Here is a film designed to make you pay attention. It wants you to notice itself with its off-kilter premise and its handling of repulsive material and its numerous winking name-checks to Dario Argento. It wants you to notice director Lucky McKee, the improbably named guy making his relatively-big-name debut after codirecting a homegrown effort nobody saw called "All Cheerleaders Die". And most of all, it wants you to notice Angela Bettis, the actress playing the title character. I'll be damned if it doesn't work like a charm.
May is a young woman who works at a veterinary clinic and suffers from serious social anxiety. (How serious? She makes Barry Egan look like Barry White.) Her experiences growing up with a lazy eye has led to her prize the parts as well as the whole, and as the film begins she thinks she may have found the perfect guy. He's cute, he's mysterious, he's got gorgeous hands. And he says he "likes weird". Should be a match made in heaven, but then this is a horror film and not some crap with Meg Ryan. Things will end badly. It's exactly that expectation of dark happenings that makes the film hum like it does. For the first half, it appears that this may be another entry in the Lonely Misfit Struggling to Connect genre (a personal favorite genre, by the way). But there's weird undercurrents running through the proceedings, like May's evident glee at relating a sick story about a dog with a twisted bowel, that post the way for the uncompromising climax. Suffice to say I don't want to totally ruin everything, but what I said about parts? Let your mind wander.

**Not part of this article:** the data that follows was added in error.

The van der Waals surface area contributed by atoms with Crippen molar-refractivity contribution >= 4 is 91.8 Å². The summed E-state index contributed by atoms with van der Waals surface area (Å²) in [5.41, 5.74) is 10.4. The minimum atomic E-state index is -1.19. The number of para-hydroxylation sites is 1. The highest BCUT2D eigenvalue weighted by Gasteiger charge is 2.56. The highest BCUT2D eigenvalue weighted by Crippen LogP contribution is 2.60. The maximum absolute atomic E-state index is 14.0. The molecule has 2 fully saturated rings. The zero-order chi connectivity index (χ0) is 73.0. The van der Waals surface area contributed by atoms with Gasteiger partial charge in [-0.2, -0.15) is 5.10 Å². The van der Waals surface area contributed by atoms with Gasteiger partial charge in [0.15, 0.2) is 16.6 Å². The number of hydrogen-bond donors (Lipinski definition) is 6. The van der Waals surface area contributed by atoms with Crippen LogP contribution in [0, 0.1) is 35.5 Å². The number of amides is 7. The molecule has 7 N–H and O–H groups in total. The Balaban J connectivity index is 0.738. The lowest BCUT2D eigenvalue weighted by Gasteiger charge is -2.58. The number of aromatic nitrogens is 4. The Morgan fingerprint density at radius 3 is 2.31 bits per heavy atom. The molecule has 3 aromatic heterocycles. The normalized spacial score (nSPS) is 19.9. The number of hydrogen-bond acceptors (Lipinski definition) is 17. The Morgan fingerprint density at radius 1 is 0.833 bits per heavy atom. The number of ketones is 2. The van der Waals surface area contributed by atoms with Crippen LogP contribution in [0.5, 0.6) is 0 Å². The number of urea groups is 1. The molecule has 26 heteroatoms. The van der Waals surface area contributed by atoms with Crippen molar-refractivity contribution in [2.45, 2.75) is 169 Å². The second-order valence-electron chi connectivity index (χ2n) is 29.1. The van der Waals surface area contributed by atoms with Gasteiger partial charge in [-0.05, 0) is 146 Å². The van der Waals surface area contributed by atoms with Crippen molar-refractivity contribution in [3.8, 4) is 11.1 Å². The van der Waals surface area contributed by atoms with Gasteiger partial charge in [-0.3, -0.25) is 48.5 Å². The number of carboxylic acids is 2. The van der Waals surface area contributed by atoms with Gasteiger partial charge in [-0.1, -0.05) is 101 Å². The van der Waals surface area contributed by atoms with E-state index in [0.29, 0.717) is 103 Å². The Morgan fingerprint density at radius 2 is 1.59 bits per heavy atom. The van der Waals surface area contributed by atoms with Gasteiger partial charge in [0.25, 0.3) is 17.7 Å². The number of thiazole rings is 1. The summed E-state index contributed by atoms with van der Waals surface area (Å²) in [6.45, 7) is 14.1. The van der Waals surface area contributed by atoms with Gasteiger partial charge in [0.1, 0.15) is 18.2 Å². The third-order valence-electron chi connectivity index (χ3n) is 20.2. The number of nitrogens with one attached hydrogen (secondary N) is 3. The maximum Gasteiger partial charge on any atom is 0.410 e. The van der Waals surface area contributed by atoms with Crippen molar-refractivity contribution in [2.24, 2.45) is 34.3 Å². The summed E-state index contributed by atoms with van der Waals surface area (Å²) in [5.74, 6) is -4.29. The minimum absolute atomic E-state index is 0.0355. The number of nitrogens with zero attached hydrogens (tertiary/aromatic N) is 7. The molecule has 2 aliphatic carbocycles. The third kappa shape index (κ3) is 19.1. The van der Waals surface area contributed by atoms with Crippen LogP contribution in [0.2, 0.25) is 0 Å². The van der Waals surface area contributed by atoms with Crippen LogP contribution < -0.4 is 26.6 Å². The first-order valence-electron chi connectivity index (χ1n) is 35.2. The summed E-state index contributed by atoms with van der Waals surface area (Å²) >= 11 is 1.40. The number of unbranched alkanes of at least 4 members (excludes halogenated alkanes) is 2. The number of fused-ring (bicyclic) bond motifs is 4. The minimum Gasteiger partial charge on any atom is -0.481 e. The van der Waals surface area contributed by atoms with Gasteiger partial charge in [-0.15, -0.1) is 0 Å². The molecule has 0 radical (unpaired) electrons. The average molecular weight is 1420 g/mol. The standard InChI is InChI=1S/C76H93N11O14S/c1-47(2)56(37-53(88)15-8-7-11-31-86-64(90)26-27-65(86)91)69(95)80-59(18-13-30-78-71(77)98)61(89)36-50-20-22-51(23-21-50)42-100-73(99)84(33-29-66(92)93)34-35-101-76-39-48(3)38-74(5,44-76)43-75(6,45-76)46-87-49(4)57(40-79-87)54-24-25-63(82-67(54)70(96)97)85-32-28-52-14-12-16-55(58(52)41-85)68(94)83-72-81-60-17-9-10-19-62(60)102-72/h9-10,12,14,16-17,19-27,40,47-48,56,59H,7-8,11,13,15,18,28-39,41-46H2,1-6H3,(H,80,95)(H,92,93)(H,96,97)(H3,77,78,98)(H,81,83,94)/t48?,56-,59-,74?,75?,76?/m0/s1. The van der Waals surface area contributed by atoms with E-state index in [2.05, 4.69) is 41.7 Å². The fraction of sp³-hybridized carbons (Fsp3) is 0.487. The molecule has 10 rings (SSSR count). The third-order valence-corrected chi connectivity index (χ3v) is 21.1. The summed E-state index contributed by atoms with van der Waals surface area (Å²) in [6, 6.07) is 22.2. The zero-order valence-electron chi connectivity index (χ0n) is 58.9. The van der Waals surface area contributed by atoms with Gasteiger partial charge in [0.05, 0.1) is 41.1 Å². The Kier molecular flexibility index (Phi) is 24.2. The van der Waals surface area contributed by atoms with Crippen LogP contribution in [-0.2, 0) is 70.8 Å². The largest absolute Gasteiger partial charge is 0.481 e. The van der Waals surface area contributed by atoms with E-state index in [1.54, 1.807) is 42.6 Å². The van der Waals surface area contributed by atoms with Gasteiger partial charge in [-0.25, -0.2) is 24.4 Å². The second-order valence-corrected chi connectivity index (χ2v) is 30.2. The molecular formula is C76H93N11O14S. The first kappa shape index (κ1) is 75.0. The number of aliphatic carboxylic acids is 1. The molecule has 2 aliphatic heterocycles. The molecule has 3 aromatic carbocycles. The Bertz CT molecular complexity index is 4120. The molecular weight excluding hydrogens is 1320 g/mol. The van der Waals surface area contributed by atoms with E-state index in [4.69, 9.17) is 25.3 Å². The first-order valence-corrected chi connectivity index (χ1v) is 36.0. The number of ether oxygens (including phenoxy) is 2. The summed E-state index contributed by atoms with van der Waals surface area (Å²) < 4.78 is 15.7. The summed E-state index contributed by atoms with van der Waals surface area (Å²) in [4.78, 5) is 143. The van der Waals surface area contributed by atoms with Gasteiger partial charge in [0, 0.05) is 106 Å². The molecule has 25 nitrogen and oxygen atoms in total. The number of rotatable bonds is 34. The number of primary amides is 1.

"May" has balls in letting May ride the edge between sympathetic and off-putting, and that the character doesn't teeter off into the bowels of the latter is a credit to the outstanding performance by Ms. Bettis. With a face that resembles Holly Hunter re-imagined as a cadaver and a right eye that yearns to roll down and look at her nose, May isn't exactly the most attractive girl, but there's something oddly pretty about her anyway -- a certain hopeful air that often gets choked off in her social paralysis but will occasionally manifest in a smile or an eye's twinkle or a strangely poetic turn of phrase. Bettis takes all this and constructs a captivating portrait of a sad girl who wants to relate to others but doesn't know how. (Her makeout session with Adam, her "perfect" guy, after viewing his student film has a hypnotic inevitability about it.) She's supported by a sparse but effective supporting cast; Jeremy Sisto scores as Adam, who finds himself intrigued but not willing to follow May's darker impulses, while Anna Faris steals scenes as a lesbian coworker with whom May has an ill-fated flirtation. (At this point, I am now willing to watch Anna Faris in anything.) McKee's script, too, keeps things grounded by refusing to betray or shortchange these characters even when things turn grim.
To say that the bloody denoument is a given is to take nothing away from the film. But at the same time, I do have to register a slight complaint. As effective as the last minutes of the film are -- and effective they are indeed, with Bettis becoming stone-cold scary and McKee shifting his direction into hyper-style mode (it's here that his hand feels most Argento-esque) -- it's still a comedown from the previous material. The problem is that McKee's script is so impressive and empathetic in detailing May's clumsy attempts to make friends that the gore almost feels somewhat obligatory. But this criticism should be taken for what it is -- the nitpicking and kvetching of a genre freak who's seen one too many disappointments lately. On the inside, I'm jumping for joy. "May", for all its problems, is not nearly a disappointment -- it's a triumph.